The President and CEO of the Kansas Chamber of Commerce says he believes the legislature is listening to the Kansas Supreme Court, but maybe not to business owners.

“What’s driving the legislature is what the Supreme Court mandates, not what’s needed,” said Alan Cobb. “We’re not talking about results and accountability and I think that’s unfortunate. You have the Supreme Court that’s legislating and appropriating. It’s really not very complicated. Of course, that’s what they’re doing.”

Sixty-four percent of respondents to a Chamber survey conducted in December believe the Kansas Supreme Court oversteps its authority in its rulings involving K-12 school funding.

“I think business leaders are not unlike anybody else in the state,” said Cobb. “They think they’ve overstepped and they’ve gone well beyond what the Supreme Court should do, which was rule on matters of law and not appropriate.”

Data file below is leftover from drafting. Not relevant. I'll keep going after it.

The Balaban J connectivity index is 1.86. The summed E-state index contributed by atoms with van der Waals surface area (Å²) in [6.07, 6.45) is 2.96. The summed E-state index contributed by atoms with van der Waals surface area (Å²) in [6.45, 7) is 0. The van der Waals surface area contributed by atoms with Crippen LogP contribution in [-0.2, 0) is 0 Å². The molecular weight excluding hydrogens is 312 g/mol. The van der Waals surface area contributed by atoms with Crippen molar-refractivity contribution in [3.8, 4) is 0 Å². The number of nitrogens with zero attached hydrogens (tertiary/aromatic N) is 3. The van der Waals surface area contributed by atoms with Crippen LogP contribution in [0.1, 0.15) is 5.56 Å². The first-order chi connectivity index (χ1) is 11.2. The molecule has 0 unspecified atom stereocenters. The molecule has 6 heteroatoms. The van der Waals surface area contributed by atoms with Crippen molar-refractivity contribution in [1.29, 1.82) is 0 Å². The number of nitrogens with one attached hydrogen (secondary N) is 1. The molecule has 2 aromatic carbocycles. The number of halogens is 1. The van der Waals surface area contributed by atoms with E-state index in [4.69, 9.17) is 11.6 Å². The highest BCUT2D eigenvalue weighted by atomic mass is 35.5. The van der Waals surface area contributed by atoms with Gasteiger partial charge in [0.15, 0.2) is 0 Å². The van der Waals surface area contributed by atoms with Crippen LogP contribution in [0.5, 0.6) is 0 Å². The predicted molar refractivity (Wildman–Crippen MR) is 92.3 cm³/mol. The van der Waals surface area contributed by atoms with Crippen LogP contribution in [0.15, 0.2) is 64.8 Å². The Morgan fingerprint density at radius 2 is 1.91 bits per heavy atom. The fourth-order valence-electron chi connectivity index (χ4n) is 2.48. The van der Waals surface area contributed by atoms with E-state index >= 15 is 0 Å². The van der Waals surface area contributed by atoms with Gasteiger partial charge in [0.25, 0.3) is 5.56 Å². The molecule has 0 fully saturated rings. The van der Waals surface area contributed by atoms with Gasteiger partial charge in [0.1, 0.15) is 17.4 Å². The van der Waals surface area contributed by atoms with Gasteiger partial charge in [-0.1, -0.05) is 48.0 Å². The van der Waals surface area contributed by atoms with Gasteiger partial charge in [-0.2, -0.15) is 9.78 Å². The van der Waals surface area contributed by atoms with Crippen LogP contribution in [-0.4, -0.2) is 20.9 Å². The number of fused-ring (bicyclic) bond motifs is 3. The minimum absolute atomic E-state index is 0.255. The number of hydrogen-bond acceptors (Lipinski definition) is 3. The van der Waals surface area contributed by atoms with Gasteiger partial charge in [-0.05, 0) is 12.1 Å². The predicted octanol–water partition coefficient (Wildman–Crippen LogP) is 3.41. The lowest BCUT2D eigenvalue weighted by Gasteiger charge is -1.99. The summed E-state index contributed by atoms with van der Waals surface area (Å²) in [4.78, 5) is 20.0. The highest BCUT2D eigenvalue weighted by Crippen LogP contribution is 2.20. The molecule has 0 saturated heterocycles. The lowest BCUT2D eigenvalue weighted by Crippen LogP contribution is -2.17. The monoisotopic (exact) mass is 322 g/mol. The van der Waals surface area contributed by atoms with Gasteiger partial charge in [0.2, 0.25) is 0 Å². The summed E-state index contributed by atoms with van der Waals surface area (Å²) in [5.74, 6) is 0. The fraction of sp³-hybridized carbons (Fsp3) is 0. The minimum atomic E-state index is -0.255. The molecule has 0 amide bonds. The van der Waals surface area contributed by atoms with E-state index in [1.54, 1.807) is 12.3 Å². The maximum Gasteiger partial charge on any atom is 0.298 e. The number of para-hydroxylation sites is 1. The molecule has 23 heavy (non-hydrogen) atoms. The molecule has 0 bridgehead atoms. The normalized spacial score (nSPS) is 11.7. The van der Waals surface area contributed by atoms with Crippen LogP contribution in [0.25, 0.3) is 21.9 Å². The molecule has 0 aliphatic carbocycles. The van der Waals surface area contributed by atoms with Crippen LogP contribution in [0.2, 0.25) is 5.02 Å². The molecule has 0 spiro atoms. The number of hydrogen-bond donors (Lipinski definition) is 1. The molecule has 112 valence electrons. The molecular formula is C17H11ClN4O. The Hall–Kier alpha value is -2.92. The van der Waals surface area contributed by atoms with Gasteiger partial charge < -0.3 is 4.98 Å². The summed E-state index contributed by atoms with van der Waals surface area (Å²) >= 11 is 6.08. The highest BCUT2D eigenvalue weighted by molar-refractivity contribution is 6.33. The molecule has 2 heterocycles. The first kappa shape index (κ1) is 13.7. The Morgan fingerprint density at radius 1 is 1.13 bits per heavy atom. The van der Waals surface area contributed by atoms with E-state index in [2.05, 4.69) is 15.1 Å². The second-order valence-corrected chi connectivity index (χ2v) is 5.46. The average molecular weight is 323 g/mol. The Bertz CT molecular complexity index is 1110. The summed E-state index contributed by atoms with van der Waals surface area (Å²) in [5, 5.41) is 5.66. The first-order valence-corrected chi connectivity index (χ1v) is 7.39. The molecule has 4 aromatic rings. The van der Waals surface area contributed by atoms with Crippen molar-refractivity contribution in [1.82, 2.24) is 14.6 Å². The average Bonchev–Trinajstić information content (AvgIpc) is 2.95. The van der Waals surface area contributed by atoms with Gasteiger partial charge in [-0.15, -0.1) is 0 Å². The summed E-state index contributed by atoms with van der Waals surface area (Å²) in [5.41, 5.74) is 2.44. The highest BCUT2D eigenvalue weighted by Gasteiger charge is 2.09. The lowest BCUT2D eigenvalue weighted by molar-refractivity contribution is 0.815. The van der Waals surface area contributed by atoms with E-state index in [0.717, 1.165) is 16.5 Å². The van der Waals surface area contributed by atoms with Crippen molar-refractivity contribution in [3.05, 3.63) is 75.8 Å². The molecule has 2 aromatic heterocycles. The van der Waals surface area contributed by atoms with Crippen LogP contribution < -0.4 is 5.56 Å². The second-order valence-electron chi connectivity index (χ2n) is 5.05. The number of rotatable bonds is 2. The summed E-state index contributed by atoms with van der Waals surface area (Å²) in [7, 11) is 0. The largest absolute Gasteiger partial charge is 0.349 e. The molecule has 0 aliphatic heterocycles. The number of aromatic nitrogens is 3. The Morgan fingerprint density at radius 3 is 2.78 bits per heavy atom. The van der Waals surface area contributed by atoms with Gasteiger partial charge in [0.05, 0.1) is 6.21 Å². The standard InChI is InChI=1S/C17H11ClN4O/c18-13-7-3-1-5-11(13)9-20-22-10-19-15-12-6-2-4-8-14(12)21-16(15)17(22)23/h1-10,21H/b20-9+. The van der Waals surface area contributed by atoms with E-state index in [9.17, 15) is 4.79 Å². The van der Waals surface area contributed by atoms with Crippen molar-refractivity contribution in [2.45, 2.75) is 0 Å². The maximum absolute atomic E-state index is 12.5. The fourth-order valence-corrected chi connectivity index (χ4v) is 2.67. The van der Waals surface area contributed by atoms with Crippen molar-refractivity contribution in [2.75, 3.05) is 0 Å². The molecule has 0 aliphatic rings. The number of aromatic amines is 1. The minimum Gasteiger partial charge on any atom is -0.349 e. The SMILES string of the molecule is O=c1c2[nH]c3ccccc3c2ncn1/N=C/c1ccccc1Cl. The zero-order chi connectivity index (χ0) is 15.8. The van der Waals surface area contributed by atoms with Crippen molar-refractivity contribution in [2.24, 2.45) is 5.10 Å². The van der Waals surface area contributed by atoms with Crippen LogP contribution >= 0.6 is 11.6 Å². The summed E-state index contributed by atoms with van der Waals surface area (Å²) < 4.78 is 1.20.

Cobb sees the solution to school funding coming not through giving an amount of money, but rather, through amending the Kansas Constitution.

“We need to get through the school finance litigation,” said Cobb. “Ultimately, we need a Constitutional amendment to clarify the role of the legislature versus the Supreme Court or we’re going to have more litigation. In fact, I’ve talked to some legislators who, with a straight face, say, oh, if we pass this current bill, increasing funding by inflation, what the Supreme Court wants, that will give us at least five years before another school finance litigation. They say that with a straight face, as if that’s a good thing.”

Cobb believes limiting the school funding discussion to dollars and cents is not good for the kids and the citizens of the state.